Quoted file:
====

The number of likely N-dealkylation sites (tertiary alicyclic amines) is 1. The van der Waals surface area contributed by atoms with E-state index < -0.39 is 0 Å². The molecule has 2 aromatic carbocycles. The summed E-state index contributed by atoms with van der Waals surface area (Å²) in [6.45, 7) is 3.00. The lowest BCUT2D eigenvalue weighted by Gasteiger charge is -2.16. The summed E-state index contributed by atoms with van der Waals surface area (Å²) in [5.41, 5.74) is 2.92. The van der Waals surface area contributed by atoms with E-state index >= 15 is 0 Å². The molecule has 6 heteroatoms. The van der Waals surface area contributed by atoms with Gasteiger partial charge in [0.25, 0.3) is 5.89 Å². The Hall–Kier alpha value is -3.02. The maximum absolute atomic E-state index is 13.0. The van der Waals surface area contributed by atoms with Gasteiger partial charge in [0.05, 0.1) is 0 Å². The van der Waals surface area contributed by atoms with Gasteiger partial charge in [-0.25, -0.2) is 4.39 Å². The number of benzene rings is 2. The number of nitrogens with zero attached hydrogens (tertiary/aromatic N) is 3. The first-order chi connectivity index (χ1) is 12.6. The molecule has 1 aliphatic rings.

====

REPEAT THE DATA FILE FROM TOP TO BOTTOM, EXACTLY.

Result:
The number of likely N-dealkylation sites (tertiary alicyclic amines) is 1. The van der Waals surface area contributed by atoms with E-state index < -0.39 is 0 Å². The molecule has 2 aromatic carbocycles. The summed E-state index contributed by atoms with van der Waals surface area (Å²) in [6.45, 7) is 3.00. The lowest BCUT2D eigenvalue weighted by Gasteiger charge is -2.16. The summed E-state index contributed by atoms with van der Waals surface area (Å²) in [5.41, 5.74) is 2.92. The van der Waals surface area contributed by atoms with E-state index >= 15 is 0 Å². The molecule has 6 heteroatoms. The van der Waals surface area contributed by atoms with Gasteiger partial charge in [0.25, 0.3) is 5.89 Å². The Hall–Kier alpha value is -3.02. The maximum absolute atomic E-state index is 13.0. The van der Waals surface area contributed by atoms with Gasteiger partial charge in [0.05, 0.1) is 0 Å². The van der Waals surface area contributed by atoms with Gasteiger partial charge in [-0.25, -0.2) is 4.39 Å². The number of benzene rings is 2. The number of nitrogens with zero attached hydrogens (tertiary/aromatic N) is 3. The first-order chi connectivity index (χ1) is 12.6. The molecule has 1 aliphatic rings.